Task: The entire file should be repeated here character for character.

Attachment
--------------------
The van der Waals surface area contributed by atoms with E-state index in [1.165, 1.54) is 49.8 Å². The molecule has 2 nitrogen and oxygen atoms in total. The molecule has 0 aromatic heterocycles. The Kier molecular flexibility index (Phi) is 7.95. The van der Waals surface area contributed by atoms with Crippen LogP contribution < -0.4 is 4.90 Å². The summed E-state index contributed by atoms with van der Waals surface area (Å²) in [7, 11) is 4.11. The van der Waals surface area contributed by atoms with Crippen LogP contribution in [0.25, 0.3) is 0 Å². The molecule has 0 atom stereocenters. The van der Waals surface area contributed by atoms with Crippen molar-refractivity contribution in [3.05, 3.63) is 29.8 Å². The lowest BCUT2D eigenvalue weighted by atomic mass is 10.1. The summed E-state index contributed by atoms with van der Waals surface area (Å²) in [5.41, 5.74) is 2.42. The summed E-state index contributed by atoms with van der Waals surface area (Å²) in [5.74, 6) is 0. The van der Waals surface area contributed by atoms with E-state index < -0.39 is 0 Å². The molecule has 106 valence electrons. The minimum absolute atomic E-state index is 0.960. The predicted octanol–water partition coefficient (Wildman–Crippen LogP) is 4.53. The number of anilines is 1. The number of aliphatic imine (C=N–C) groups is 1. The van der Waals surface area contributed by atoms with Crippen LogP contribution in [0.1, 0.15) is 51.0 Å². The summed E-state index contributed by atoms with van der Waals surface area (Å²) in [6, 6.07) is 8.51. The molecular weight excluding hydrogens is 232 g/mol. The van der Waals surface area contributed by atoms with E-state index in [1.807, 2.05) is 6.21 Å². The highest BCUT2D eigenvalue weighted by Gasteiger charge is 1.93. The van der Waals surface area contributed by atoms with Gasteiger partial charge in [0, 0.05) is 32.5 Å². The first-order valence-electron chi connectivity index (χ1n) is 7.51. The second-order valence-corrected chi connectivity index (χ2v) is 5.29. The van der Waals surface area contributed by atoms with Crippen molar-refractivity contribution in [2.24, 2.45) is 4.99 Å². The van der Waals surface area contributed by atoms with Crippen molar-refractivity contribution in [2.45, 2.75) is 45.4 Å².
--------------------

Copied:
The van der Waals surface area contributed by atoms with E-state index in [1.165, 1.54) is 49.8 Å². The molecule has 2 nitrogen and oxygen atoms in total. The molecule has 0 aromatic heterocycles. The Kier molecular flexibility index (Phi) is 7.95. The van der Waals surface area contributed by atoms with Crippen LogP contribution < -0.4 is 4.90 Å². The summed E-state index contributed by atoms with van der Waals surface area (Å²) in [7, 11) is 4.11. The van der Waals surface area contributed by atoms with Crippen LogP contribution in [0.25, 0.3) is 0 Å². The molecule has 0 atom stereocenters. The van der Waals surface area contributed by atoms with Crippen molar-refractivity contribution in [3.05, 3.63) is 29.8 Å². The lowest BCUT2D eigenvalue weighted by atomic mass is 10.1. The summed E-state index contributed by atoms with van der Waals surface area (Å²) in [5.41, 5.74) is 2.42. The summed E-state index contributed by atoms with van der Waals surface area (Å²) in [5.74, 6) is 0. The van der Waals surface area contributed by atoms with E-state index < -0.39 is 0 Å². The molecule has 106 valence electrons. The minimum absolute atomic E-state index is 0.960. The predicted octanol–water partition coefficient (Wildman–Crippen LogP) is 4.53. The number of anilines is 1. The number of aliphatic imine (C=N–C) groups is 1. The van der Waals surface area contributed by atoms with Crippen LogP contribution in [0.1, 0.15) is 51.0 Å². The summed E-state index contributed by atoms with van der Waals surface area (Å²) in [6, 6.07) is 8.51. The molecular weight excluding hydrogens is 232 g/mol. The van der Waals surface area contributed by atoms with E-state index in [1.807, 2.05) is 6.21 Å². The highest BCUT2D eigenvalue weighted by Gasteiger charge is 1.93. The van der Waals surface area contributed by atoms with Gasteiger partial charge in [0, 0.05) is 32.5 Å². The first-order valence-electron chi connectivity index (χ1n) is 7.51. The second-order valence-corrected chi connectivity index (χ2v) is 5.29. The van der Waals surface area contributed by atoms with Crippen molar-refractivity contribution in [2.24, 2.45) is 4.99 Å². The van der Waals surface area contributed by atoms with Crippen molar-refractivity contribution in [2.45, 2.75) is 45.4 Å².